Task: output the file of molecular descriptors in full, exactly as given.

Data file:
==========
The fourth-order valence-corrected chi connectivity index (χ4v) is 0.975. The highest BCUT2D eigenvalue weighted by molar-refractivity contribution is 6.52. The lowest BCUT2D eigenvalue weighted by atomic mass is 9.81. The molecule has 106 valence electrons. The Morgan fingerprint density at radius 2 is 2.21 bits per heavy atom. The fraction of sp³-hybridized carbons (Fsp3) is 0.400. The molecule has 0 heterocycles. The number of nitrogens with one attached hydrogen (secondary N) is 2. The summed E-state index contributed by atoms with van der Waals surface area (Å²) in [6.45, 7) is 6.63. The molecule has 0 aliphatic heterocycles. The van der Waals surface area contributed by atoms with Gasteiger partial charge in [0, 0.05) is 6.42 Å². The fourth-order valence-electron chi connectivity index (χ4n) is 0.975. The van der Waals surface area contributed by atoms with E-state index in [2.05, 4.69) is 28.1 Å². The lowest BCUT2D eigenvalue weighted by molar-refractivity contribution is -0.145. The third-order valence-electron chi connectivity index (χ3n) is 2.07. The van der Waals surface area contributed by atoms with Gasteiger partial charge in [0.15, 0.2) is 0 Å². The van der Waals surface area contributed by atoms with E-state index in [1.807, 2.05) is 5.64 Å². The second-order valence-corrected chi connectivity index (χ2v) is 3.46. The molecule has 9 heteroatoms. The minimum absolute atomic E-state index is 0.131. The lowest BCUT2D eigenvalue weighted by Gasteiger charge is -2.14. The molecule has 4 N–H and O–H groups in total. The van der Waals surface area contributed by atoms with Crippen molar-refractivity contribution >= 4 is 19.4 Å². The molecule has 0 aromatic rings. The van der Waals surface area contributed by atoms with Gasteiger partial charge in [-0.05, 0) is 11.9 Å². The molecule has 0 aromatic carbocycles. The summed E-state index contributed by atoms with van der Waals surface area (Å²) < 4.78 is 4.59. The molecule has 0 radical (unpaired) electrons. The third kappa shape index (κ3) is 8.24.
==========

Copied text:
The fourth-order valence-corrected chi connectivity index (χ4v) is 0.975. The highest BCUT2D eigenvalue weighted by molar-refractivity contribution is 6.52. The lowest BCUT2D eigenvalue weighted by atomic mass is 9.81. The molecule has 106 valence electrons. The Morgan fingerprint density at radius 2 is 2.21 bits per heavy atom. The fraction of sp³-hybridized carbons (Fsp3) is 0.400. The molecule has 0 heterocycles. The number of nitrogens with one attached hydrogen (secondary N) is 2. The summed E-state index contributed by atoms with van der Waals surface area (Å²) in [6.45, 7) is 6.63. The molecule has 0 aliphatic heterocycles. The van der Waals surface area contributed by atoms with Gasteiger partial charge in [0, 0.05) is 6.42 Å². The fourth-order valence-electron chi connectivity index (χ4n) is 0.975. The van der Waals surface area contributed by atoms with E-state index in [2.05, 4.69) is 28.1 Å². The lowest BCUT2D eigenvalue weighted by molar-refractivity contribution is -0.145. The third-order valence-electron chi connectivity index (χ3n) is 2.07. The van der Waals surface area contributed by atoms with Gasteiger partial charge in [0.15, 0.2) is 0 Å². The van der Waals surface area contributed by atoms with E-state index in [1.807, 2.05) is 5.64 Å². The second-order valence-corrected chi connectivity index (χ2v) is 3.46. The molecule has 9 heteroatoms. The minimum absolute atomic E-state index is 0.131. The lowest BCUT2D eigenvalue weighted by Gasteiger charge is -2.14. The molecule has 4 N–H and O–H groups in total. The van der Waals surface area contributed by atoms with Crippen molar-refractivity contribution >= 4 is 19.4 Å². The molecule has 0 aromatic rings. The van der Waals surface area contributed by atoms with Gasteiger partial charge in [-0.05, 0) is 11.9 Å². The molecule has 0 aromatic carbocycles. The summed E-state index contributed by atoms with van der Waals surface area (Å²) < 4.78 is 4.59. The molecule has 0 radical (unpaired) electrons. The third kappa shape index (κ3) is 8.24.